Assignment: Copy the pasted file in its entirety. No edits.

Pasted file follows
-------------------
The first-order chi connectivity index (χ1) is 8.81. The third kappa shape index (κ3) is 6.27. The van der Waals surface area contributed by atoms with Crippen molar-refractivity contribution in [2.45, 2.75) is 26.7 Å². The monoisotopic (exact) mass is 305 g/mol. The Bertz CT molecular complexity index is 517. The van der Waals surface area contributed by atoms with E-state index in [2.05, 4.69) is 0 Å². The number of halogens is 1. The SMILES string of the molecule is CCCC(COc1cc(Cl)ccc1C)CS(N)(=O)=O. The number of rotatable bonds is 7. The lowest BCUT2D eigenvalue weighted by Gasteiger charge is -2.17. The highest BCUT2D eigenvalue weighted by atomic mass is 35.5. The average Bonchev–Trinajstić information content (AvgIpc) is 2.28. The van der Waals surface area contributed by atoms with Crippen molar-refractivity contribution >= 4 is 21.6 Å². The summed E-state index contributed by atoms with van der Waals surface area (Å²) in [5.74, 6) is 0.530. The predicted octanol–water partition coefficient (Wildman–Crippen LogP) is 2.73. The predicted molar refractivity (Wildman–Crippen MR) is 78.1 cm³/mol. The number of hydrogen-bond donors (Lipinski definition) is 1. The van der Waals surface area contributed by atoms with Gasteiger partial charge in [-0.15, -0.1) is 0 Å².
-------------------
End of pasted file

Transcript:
The first-order chi connectivity index (χ1) is 8.81. The third kappa shape index (κ3) is 6.27. The van der Waals surface area contributed by atoms with Crippen molar-refractivity contribution in [2.45, 2.75) is 26.7 Å². The monoisotopic (exact) mass is 305 g/mol. The Bertz CT molecular complexity index is 517. The van der Waals surface area contributed by atoms with E-state index in [2.05, 4.69) is 0 Å². The number of halogens is 1. The SMILES string of the molecule is CCCC(COc1cc(Cl)ccc1C)CS(N)(=O)=O. The number of rotatable bonds is 7. The lowest BCUT2D eigenvalue weighted by Gasteiger charge is -2.17. The highest BCUT2D eigenvalue weighted by atomic mass is 35.5. The average Bonchev–Trinajstić information content (AvgIpc) is 2.28. The van der Waals surface area contributed by atoms with Crippen molar-refractivity contribution >= 4 is 21.6 Å². The summed E-state index contributed by atoms with van der Waals surface area (Å²) in [5.74, 6) is 0.530. The predicted octanol–water partition coefficient (Wildman–Crippen LogP) is 2.73. The predicted molar refractivity (Wildman–Crippen MR) is 78.1 cm³/mol. The number of hydrogen-bond donors (Lipinski definition) is 1. The van der Waals surface area contributed by atoms with Gasteiger partial charge in [-0.15, -0.1) is 0 Å².